Ski bags are comfy and easy to carry, so for me, even if I had to take along something that could hold in my pocket, I would opt for the skiing backpack.
Then again, there is always the need for lip balm, water, snacks, removing a layer when the weather fluctuates and the list goes on. The ski backpacks are lightweight and convenient and encourage you to bring along important items just in case.
Here are other reasons to carry a ski backpack, what to bring along, and how to safely wear your backpack.
How to Choose the Right Backpack
If you’re going to be on the slopes all day, you’ll want to have an ultralight, water-resistant backpack in the small to medium size range.
Ski or ride with a backpack on if this is the situation and ensure you’re comfortable doing so! While for some, it’s a natural part of their daily lives, for many others, it takes a while to adapt.
Wearing a backpack on a ski lift can cause discomfort, so be certain you can efficiently remove it or that it’s slim enough not to tamper with the overall riding position.
It’s much easier to remove a chairlift with a chest strap, however, a waist clasp might get blocked. Lockers at the base will fit the backpack without you needing to wear it. After you’ve finished packing, ensure the bag has a little extra room in the event you have to remove a layer.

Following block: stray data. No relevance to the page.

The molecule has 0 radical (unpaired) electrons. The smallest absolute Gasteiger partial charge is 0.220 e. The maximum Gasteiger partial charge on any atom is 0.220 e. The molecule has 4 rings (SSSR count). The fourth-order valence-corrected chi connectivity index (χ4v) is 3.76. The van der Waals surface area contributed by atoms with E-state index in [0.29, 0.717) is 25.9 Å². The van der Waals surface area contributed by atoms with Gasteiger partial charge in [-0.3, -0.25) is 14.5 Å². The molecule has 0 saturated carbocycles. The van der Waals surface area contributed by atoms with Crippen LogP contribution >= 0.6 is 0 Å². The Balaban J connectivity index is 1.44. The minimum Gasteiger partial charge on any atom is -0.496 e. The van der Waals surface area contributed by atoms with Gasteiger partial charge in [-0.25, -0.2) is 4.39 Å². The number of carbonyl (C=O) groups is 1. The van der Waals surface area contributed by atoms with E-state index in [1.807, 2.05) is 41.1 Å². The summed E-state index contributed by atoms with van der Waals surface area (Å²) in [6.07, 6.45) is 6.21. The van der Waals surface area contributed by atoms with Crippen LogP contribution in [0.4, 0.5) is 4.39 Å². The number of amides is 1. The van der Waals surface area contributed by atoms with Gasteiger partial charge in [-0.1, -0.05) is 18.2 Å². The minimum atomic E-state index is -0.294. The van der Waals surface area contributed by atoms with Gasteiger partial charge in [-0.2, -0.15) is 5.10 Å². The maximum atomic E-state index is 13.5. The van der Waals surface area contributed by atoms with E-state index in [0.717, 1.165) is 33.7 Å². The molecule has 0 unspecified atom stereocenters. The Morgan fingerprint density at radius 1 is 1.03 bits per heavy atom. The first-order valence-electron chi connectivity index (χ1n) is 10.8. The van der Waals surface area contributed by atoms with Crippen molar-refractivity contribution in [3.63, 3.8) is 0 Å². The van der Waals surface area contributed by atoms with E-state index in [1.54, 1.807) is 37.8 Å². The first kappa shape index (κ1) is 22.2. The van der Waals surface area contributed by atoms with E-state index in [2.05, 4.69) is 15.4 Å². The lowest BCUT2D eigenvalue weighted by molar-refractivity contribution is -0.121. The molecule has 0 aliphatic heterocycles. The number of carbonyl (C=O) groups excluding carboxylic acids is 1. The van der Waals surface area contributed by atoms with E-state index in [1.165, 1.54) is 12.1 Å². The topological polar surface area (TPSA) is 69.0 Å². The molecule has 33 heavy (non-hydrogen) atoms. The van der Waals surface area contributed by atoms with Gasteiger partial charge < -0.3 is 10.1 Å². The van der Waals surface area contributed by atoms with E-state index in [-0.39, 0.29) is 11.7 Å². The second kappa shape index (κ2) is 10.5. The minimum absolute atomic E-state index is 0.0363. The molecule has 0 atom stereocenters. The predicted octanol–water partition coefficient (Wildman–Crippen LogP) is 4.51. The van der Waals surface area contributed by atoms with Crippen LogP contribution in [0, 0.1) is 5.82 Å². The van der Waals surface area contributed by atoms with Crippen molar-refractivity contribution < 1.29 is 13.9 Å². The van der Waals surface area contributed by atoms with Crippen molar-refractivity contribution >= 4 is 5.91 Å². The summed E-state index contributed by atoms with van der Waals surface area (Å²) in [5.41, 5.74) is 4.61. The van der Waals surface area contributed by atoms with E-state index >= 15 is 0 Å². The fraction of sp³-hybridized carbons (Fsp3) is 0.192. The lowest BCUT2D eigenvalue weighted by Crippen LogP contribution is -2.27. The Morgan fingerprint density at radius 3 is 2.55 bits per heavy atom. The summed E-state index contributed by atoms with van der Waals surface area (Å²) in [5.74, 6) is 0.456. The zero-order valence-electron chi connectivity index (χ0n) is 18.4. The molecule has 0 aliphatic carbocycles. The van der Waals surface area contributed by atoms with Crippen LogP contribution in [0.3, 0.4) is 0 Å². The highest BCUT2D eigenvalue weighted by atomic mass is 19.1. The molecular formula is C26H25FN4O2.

Why don’t Skiers Use their Pockets Instead of a Backpack?
Ever come upon a spoiled item in your ski jacket or pants pockets from a previous ski trip? The pockets of your pants and coat make it simple to misplace all of your skiing necessities or forget what you placed in there.
In addition, you can’t be certain that they’ll accommodate your bulkier objects. Water bottles and heavy extra layers won’t fit in your pockets, so you’ll be fighting a losing battle if you put them in there.
Many skiers choose to return to the resort after every three or four rounds instead of continuing their day on the mountain.
Athletes who want the most out of a lift ticket may choose to spend more time on the mountain or to ski in locations where lockers and lodges are not available. Using a backpack, instead of relying on pockets in these situations, is the best option.
Essentials to Take Along in Your Skiing Backpack